Procrastination is the thief of time
THIS WAS ONE OF MY mother’s favourite sayings when I was a child. She had a whole repertoire of helpful clichés. Quite whether this particular homily from Edward Young was rhetorical, or she was directing her sageness at me, I can’t remember. But it was a phrase that clearly stuck in my mind. And although I hate to admit it, I’m certainly a procrastinator now. Even more worrying, I seem to have become even more intimately acquainted with the ‘P’ word as I’ve got older.
So, in an attempt to explore, and gently knock my deferral habit on the head once and for all (maybe a childhood fall from a horse is where it did, in fact, all go terribly wrong) here are my thoughts and findings on the whole Procrastination Phenomenon…
Procrastination essentially means putting off till tomorrow what you can do today. Or as I read somewhere recently: “Procrastination is like masturbation; in the end you’re just screwing yourself”.
I couldn’t put it better myself. Procrastination also happens to be the ‘grave of opportunity’ for many of us. It sucks. So how does the ‘P’ word manifest itself in our daily life?
A deliberate decision to defer doing things, ranging from: I’ll tidy up those papers later to… that ironing can wait, to I’ll apply for that job next week, to I’ll get a divorce next year when the economy’s better. We’re so good at making up excuses why we shouldn’t, can’t or just simply won’t do things we know need doing.
I know that I can suddenly have an irresistible urge to do the hoovering when I’ve got papers to file, my cupboards suddenly need sorting when I have a writing deadline, or I just have to get some fresh air when faced with demanding tax returns to fill out. The list and the excuses are endless. I even find myself ironing rather than doing what I should be doing. Crazy making. If I have a writing deadline, I will often wait until I’m up against the wire to get it done. This way it gets done faster, but I also put off more important deadlines like job applications and such like.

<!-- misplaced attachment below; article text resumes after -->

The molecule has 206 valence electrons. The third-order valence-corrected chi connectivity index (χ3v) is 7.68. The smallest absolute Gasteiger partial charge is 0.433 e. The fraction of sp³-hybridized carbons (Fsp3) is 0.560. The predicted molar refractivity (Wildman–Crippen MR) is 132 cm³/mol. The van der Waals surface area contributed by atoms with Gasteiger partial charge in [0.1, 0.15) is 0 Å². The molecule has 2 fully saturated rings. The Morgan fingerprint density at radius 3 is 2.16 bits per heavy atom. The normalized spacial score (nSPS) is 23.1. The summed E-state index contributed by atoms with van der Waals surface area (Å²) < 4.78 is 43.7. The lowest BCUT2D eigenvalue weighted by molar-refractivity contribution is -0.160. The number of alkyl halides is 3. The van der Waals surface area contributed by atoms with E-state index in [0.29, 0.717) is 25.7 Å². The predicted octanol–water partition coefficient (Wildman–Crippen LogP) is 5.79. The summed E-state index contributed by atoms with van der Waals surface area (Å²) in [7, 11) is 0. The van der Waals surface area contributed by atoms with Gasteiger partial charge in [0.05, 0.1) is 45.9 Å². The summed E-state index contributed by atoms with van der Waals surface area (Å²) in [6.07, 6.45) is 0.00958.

So why do we procrastinate?
The reasons we put things off are many and varied. Is it sheer laziness, this stubborn refusal to get on and do the damn thing, is it fear, or are our self-sabotaging habits indicative of more serious emotional and mental problems like depression?
I often procrastinate if I’m feeling overloaded or overwhelmed, and poor management is probably the key element here, but an inability to prioritise can lead to severe procrastination. Perfectionism, another dangerous ‘P’ word came up when I spoke to friends and colleagues about their own delaying tactics. We often have unrealistic standards – for ourselves and others – a self-limiting belief that it’s better not to start at all than to risk failure, or sub-standard contributions. Occasionally severe worry about a task to be done means that more time is spent angsting than doing, while some of us may feel that any kind of setback is a complete disaster – we have an “all or nothing” mindset. So don’t try again once we’ve experienced so-called ‘failure’.
And of course there are some things in life we have to do that are simply boring or difficult. It’s easy to put them at the end of our ‘to do’ list. More serious is the negative mind chatter that tells us ‘we’re useless’ or ‘nothing ever goes right for me’. If you are experiencing this to any degree, tell it to shut the f**k up. Or get professional help. Quick.
Here are a few strategies I’ve used to help me with my own procrastination:
1. Look at your list of ‘to do’s and list them in an order of priority. What are the things that you simply HAVE to do either today or tomorrow? Which are the tasks that can be left until next week or next month, without making you feel stressed?
2. Ask yourself exactly what you are gaining from procrastinating. What’s the trade-off here?
3. Mind your language. Try changing the ‘shoulds” “have to’s” and ‘can’ts to choose to and choose not to. This could be very revealing. No one has a gun at your head – perhaps you’re in a job/marriage/relationship that needs leaving!
4. Are your values aligned with your actions? Many of us doing work we actively dislike, assuming there are no options. Make a list of your values and see if your job is in synch. If not, then look around for another form of work. Yes, the economy is in dire straits, but there is plenty of work out there. Whether you think you can, or whether you think you can’t – you’re right!
5. As Brian Tracy recommends in his book, Eat The Frog – tasks can be looked up on as frogs – the most dreaded task being the ugliest frog. He recommends eating the ugliest frogs first!
6. Reward yourself when you do accomplish something. This is vital!
7. Remember, its better to produce/do something than nothing at all.
8. Just cut the bull and get on with it!
Good luck! And on a final note, here’s a great quote from William James:
“It is our attitude at the beginning of a difficult task, which, more than anything else, will affect its successful outcome”